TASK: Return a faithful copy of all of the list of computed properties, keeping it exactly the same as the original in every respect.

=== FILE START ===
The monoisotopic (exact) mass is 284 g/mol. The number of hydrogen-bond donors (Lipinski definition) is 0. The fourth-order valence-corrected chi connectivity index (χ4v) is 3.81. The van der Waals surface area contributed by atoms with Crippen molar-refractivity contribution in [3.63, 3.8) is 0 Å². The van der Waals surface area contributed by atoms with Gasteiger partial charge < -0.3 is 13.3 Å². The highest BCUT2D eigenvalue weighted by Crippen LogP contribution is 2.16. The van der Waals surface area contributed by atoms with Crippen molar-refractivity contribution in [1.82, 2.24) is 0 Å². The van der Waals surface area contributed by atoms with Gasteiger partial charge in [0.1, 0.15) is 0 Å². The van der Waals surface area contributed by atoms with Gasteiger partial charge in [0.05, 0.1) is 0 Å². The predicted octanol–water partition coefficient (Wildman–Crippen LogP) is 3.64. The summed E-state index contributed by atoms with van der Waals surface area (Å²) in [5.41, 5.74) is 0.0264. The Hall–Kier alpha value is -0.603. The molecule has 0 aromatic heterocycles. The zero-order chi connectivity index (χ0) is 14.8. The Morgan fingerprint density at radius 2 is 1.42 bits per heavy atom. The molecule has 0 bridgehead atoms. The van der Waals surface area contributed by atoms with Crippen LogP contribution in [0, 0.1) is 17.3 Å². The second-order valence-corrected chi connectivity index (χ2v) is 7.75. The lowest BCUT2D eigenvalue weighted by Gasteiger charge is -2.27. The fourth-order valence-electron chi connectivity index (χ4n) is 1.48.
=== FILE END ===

The monoisotopic (exact) mass is 284 g/mol. The number of hydrogen-bond donors (Lipinski definition) is 0. The fourth-order valence-corrected chi connectivity index (χ4v) is 3.81. The van der Waals surface area contributed by atoms with Crippen molar-refractivity contribution in [3.63, 3.8) is 0 Å². The van der Waals surface area contributed by atoms with Gasteiger partial charge < -0.3 is 13.3 Å². The highest BCUT2D eigenvalue weighted by Crippen LogP contribution is 2.16. The van der Waals surface area contributed by atoms with Crippen molar-refractivity contribution in [1.82, 2.24) is 0 Å². The van der Waals surface area contributed by atoms with Gasteiger partial charge in [0.1, 0.15) is 0 Å². The van der Waals surface area contributed by atoms with Gasteiger partial charge in [0.05, 0.1) is 0 Å². The predicted octanol–water partition coefficient (Wildman–Crippen LogP) is 3.64. The summed E-state index contributed by atoms with van der Waals surface area (Å²) in [5.41, 5.74) is 0.0264. The Hall–Kier alpha value is -0.603. The molecule has 0 aromatic heterocycles. The zero-order chi connectivity index (χ0) is 14.8. The Morgan fingerprint density at radius 2 is 1.42 bits per heavy atom. The molecule has 0 bridgehead atoms. The van der Waals surface area contributed by atoms with Crippen LogP contribution in [0, 0.1) is 17.3 Å². The second-order valence-corrected chi connectivity index (χ2v) is 7.75. The lowest BCUT2D eigenvalue weighted by Gasteiger charge is -2.27. The fourth-order valence-electron chi connectivity index (χ4n) is 1.48.